This is default featured slide 1 title
This is default featured slide 2 title
This is default featured slide 3 title
This is default featured slide 4 title
This is default featured slide 5 title
 

what you’ll do after retirement?

 However, more and more people are having to ask what happens next. In a time when life expectancy is steadily increasing, the idea of throwing away your briefcase and putting your feet up to live out your ‘golden years’ in peace and quiet is looking increasingly less appealing, and less practical.

For a start, there is little point in retiring ‘to do nothing’. Many retirees find that they are actually busier than they were during the working lives, but the difference is that they can do what they enjoy.

“We are finding more and more people who are re-thinking retirement,” says Kirsty Scully from CoreWealth Managers. “In most cases, they have been professionals in their careers and they want to stay employed to continue with their personal and professional growth and development, yet they don’t want a typical work schedule. They are looking for flexible working arrangements so as to have a good balance between work and leisure.”

Wouter Dalhouzie from Verso Wealth says that from both a mental and physical well-being point of view, it is important for retirees to keep themselves occupied.

“I had a client whose health started failing shortly after retirement,” he says. “He started a little side-line business and his health immediately improved. When he retired from doing that, his health went downhill and he passed away within a matter of months.”

Verso Wealth’s Allison Harrison adds that she recently attended a presentation that discussed how important it is for people to remain active. “The speaker explained that if we don’t continue using our faculties, we lose them as part of the normal ageing process,” Harrison says. “The expression she used was ‘use it, or lose it’!”

She relates the story of a retiree who had been in construction his entire working life.

“After a year in retirement, he decided to buy a second home, renovate it and sell it,” Harrison says. “This was very successful, so he decided to repeat the exercise using his primary residence.  This yielded a bigger return than the first one and thereafter then moved from house to house, renovating, selling and moving on.”

This way he ended up making more money in his 20 years of retirement then he did in his 40 year building career.

But what about the money

 Encouraging retirees to stay active for the sake of their health may be fairly uncontentious, but the harsher reality is that many people in retirement have to find something to do for more than just the sake of keeping their minds ticking over.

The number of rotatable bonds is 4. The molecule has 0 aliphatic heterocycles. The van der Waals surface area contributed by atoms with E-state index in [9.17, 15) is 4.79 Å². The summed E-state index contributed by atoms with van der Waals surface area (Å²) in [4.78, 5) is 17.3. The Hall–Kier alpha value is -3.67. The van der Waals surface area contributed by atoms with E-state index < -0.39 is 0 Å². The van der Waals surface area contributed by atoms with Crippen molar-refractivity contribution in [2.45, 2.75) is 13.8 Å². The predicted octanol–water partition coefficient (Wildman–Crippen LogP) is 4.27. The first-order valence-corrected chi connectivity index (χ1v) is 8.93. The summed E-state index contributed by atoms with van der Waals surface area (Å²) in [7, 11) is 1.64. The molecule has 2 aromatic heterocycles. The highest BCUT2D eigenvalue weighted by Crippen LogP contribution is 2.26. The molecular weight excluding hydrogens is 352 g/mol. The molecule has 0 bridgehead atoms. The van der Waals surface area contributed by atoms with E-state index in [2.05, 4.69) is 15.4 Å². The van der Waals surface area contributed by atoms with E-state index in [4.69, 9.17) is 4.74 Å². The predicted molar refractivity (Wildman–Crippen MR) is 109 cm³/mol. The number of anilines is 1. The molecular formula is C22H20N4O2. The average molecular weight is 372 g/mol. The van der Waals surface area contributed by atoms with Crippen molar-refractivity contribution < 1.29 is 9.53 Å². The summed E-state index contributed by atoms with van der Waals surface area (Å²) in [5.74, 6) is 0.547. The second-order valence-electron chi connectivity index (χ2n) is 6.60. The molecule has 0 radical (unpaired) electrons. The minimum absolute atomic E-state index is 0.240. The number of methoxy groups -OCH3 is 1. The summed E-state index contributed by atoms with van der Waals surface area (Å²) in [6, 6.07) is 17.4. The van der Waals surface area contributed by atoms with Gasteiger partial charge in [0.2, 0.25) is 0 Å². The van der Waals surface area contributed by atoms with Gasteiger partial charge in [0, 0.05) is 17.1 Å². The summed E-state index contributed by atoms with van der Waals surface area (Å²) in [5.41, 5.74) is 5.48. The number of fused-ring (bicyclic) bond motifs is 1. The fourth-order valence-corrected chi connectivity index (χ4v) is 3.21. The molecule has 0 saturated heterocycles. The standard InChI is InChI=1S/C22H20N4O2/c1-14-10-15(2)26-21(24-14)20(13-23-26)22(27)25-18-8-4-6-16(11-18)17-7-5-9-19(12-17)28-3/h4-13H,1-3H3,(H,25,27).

It is accepted that the vast majority of South Africans will not have saved enough to retire comfortably. Many people will therefore need to look for some kind of work to supplement their incomes.

This problem is only going to grow larger as people live longer and their money therefore has to last longer.

“Because of the way medical technology is developing, we now plan for money to last until our clients are 95,” says Hesta van der Westhuizen, an advisory partner at Citadel. “But the way things are going life expectancy could be 120 for anyone being born today.”

Already many people retiring at 60 still have a 30 year time horizon, and that period is only going to grow longer. Van der Westhuizen argues that this means people need to start thinking about starting an entirely new phase in their lives.

“These days a lot of people reach 60 and say they are going to retire now and do another job, but I think we need to start changing our mindset and think about the possibility of going back to university to get another qualification to do the things that we actually always wanted to do,” she says. “We are going to be so much healthier for so much longer, and we need to think about what that means.”

In other words, we may need to consider starting a whole new career post-retirement, and not just finding another job. This has big financial implications.

“If you get to 60 and you say I am going to get another job, some companies might take you on on a half day basis or as a consultant and you might continue earning income immediately, although perhaps at a lower level,” Van der Westhuizen says. “But if you start a new career, you might go to back to university, and you will have to provide for that.

“My opinion is that in the future, we will have the ability and the health to do a second degree and launch another career and that will have exactly the same financial impact as when you started your first one.”

This means that financial planners may also have to start having new kinds of discussions with their clients.